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RunStream: When app development turns from a hobby into a company


A Des Moines physician needed a hobby that he could do from the comfort of his living room but still be creative.

So he learned to develop mobile apps.

Aaron From—a cardiologist at Mercy Medical Center in Des Moines—says he’s been developing apps for the last five years and has nearly 150,000 downloads on his 80 apps. His latest app—RunStream—tracks and live streams road races and individual workouts to the world. It went live in the iTunes and Android stores in December.

“The niche I’m trying to go for is when you are running a road race, like a half marathon, there’s not a lot of good options to let family and friends watch you do that run if they can’t be present or see you on the course,” From explains. “As soon as you start tracking your run you are streaming live to the whole world and anyone can see your GPS screen and see how fast, far and where you are running.”

RunStream users can follow and add friends and make their account public or private. From said it took him between 6-8 months to develop RunStream.

“I’m hoping as I talk to more people and the running season rolls into effect, we get more downloads and more users,” From said. “It saves every workout. It’s unique because it not only saves outdoor runs, it saves treadmill workouts that you enter or track workouts. And there are pre-programmed games you can follow as you run.”

Runstream is a mobile app that tracks and streams workouts to an audience in real time.

Why develop apps in your spare time?

From said he was looking for a hobby to do from home but was still creating something, so he looked into app development. Combining YouTube videos with the iTunes and Android app development programs, From says all his questions were answered.

“If I ever got stuck I went to Google and found an answer to my problem,” From says. “It’s been fun developing different apps, deciding how to do it and which apps I like to make. I decided to take it to the next level and start a company around an app to see if I can grow it into something useful that people enjoy using.”

From said he’s developed medical, productivity and fitness apps along with a few games.


RunStream: When app development turns from a hobby into a company | Clay & Milk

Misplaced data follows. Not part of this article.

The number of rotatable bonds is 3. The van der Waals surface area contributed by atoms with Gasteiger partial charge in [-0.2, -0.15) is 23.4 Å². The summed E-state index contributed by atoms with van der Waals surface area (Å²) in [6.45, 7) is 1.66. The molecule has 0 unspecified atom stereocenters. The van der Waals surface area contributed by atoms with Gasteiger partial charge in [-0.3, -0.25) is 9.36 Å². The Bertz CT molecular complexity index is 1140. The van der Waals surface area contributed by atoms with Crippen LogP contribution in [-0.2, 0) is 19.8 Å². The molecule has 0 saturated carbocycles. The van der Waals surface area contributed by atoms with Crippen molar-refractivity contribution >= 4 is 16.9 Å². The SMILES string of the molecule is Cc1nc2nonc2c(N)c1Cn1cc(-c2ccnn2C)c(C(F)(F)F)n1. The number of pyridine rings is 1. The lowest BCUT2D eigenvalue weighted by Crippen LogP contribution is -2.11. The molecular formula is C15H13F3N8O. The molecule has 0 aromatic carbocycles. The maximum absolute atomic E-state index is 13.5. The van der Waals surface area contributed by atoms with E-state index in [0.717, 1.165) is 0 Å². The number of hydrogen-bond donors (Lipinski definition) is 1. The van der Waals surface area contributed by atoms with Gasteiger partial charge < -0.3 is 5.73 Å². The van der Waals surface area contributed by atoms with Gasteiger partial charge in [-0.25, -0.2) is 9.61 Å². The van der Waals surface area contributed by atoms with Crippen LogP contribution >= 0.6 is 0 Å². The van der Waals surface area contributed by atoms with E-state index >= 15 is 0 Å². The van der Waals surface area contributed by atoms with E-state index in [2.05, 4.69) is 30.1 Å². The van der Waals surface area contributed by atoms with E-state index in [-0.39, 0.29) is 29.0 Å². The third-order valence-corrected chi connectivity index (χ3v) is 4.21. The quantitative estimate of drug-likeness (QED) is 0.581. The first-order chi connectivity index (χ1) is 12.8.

A central Iowa ag-tech accelerator has secured more backers and finally has a name. The Greater Des Moines Partnership first announced the accelerator last year, naming four initial investors. On Monday, the Partnership said the program will be called the "Iowa AgriTech Accelerator" and named three new investors. The new investors include Grinnell Mutual, Kent Corp. and Sukup Manufacturing, all Iowa companies. They join investors Deere & Co., Peoples Co., Farmers Mutual Hail Insurance Co. and DuPont Pioneer. Each investor has agreed to put up $100,000 for the first year of the accelerator. Startups entering the program will receive $40,000 in seed funding in exchange for 6 percent equity. Tej Dhawan, an angel investor and local startup mentor, is serving as interim director until the AgriTech Accelerator names a permanent leader. Dhawan held a similar role with the GIA before Brian Hemesath was named as managing director. As interim director, Dhawan said his main job includes hiring the accelerator's executive director, establishing a business structure and initial recruiting for the first cohort. The accelerator will place few filters, such as location and product, on the applicant pool, Dhawan said. "When you’re seeking innovation, innovation can come from every corner of the world so why restrict ourselves," he said. One area the the AgriTech Accelerator won't recruit from is biotech. For its first cohort, the AgriTech Accelerator will work out of the GIA's space in Des Moines' East Village, Dhawan said. A future, permanent home is still to be decided. The accelerator's program will host startups from mid-July through mid-October, ending with an event connected to the annual World Food Prize. The GIA, which the AgriTech Accelerator is based on, also ends with presentations at an industry event. The accelerator has also started lining up a mentor pool. The Iowa Corn Growers Association, Iowa Soybean Association and the Iowa Pork Producers Association have agreed to provide mentors, as has Iowa State University. While the AgriTech Accelerator is loosely based off of the GIA, it will differ in its business structure, Dhawan said. The GIA runs through a for-profit model for both operations and its investment fund. The AgriTech Accelerator will have a nonprofit model for its operations and a for-profit setup for its fund. Dhawan said the nonprofit model is being used so the accelerator can better work with other nonprofit partners, such as trade associations. "These are all organizations that are nonprofits and can be amazing stakeholders without ever having to be investors in the accelerator," he said. "It becomes easier to work with trade associations in their nonprofit role when we are also a nonprofit." When it's up and running, the AgriTech Accelerator would be one of a handful of ag-focused startup development programs in Iowa. Others include the Ag Startup Engine out of Iowa State University and the Rural Ventures Alliance from Iowa MicroLoan. Matthew Patane is the managing editor and co-founder of Clay & Milk. Send him an email at
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